A handful of Malko 2021 contestants have already delivered moments like that. Some are still in the competition, others not. When the three finalists were named last night, I scribbled some of my own thoughts on why each of them arguably deserves to perform on Saturday. As I wrote it, I was looking for a verb to describe how Chloé Dufresne from France managed to tap and channel the magic of Britta Byström’s A Drama In The Air, the specially written work that the contestants tackled in Round 2. I realised, of course, that the verb was staring me in the face: ‘to conduct.’


Whoever wins the final on Saturday will have a career made for them overnight. In addition to the €20,000 first prize – which will just about cover a few rounds of drinks in Copenhagen – they will be invited to conduct 24 major symphony orchestras from Dallas to Beijing and benefit from a close on-going relationship with Fabio Luisi, jury chair and the DNSO’s chief conductor (with added strategic career advice from Jessica Ford). In a mark of Malko’s significance, this Autumn its last three laureates all assume new positions with orchestras. The 2012 winner Rafael Payare becomes Music Director Designate of the Orchestre symphonique de Montréal.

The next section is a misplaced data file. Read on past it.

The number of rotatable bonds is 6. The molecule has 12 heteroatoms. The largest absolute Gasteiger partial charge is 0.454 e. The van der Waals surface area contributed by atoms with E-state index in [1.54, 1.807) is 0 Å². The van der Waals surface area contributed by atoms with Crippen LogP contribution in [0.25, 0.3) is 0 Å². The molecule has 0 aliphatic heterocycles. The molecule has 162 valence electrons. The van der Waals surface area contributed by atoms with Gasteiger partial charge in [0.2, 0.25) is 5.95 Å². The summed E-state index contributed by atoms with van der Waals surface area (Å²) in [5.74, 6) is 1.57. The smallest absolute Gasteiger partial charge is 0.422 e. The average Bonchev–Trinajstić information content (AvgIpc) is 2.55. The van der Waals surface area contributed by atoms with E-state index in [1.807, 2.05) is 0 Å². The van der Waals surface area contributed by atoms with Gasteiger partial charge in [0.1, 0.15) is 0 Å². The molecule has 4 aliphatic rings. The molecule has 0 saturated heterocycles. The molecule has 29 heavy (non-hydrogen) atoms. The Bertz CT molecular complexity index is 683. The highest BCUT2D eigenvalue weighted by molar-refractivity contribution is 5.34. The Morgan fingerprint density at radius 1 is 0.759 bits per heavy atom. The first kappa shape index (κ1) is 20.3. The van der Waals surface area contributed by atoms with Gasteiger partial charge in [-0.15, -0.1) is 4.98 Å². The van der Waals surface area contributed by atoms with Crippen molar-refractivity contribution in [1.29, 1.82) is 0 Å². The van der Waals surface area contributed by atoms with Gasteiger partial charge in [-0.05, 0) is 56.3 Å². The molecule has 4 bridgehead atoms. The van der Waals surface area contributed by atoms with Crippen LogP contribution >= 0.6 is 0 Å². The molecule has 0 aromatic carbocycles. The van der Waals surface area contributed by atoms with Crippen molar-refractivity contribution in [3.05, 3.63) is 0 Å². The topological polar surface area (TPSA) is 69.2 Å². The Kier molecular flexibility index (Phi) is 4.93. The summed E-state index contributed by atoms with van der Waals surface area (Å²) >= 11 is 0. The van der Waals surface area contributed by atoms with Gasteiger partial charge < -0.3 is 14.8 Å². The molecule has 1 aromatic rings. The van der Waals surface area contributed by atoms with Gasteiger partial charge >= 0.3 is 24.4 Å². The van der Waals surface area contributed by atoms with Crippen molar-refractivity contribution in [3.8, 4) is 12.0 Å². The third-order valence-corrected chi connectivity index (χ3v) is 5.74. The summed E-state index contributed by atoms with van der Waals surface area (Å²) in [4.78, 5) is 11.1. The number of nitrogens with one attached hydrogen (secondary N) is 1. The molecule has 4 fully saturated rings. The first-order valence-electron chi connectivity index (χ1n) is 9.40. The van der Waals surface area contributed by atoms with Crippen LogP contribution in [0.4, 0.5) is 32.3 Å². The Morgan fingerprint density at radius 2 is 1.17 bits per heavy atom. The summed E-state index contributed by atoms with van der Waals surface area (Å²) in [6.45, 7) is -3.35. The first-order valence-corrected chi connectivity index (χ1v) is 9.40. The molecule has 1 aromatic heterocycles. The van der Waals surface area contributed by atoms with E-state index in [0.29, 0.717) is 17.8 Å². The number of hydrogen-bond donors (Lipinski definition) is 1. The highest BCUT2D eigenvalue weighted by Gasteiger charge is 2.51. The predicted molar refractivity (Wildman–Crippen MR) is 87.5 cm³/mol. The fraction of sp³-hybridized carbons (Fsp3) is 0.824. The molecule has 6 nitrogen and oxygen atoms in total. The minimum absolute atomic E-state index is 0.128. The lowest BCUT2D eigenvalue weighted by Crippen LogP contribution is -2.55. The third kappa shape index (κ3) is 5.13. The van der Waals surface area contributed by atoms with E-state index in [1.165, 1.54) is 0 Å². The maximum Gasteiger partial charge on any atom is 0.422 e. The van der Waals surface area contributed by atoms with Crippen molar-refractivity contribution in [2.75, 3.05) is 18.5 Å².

Still, coming after a strange period in all our lives, Malko 2021 has reminded us that the art of conducting is more broadly communicative. In the future, it must exist as much away from the great orchestras and concert halls of the world as within them. Many will leave Copenhagen this weekend with memories of Chloe Rooke, the young British conductor who lit the competition up with her sense of music’s joy and communicative potential.

After her elimination in Round 2, the still-smiling Chloe took some time to tell the Danish Broadcasting Corporation’s Celine Haastrup about Street Orchestra Live, her professional ensemble that performs seven concerts a day ‘for anyone anywhere’ – on streets, yes, but also on beaches, in parks, in prisons and in hospitals. ‘Sometimes audiences don’t want to come into a concert hall,’ Chloe said, a potential problem for a conductor who ‘wants to share and communicate music to everyone.’

Her solution was to take the music to them – not setting out to convert them into regular concertgoers so much as to ‘make a difference to their day.’ There is surely as much validity in that as there is in thinking deeply, as Gramophone does, about the interpretative nuances of a Mahler symphony. What seems clear from Malko 2021, is that there’s a new generation of conductors who recognise their responsibility to do both.

Watch the final of the Malko Competition for Young Conductors via Gramophone from 17.15 BST on Saturday 11 June: Malko 2021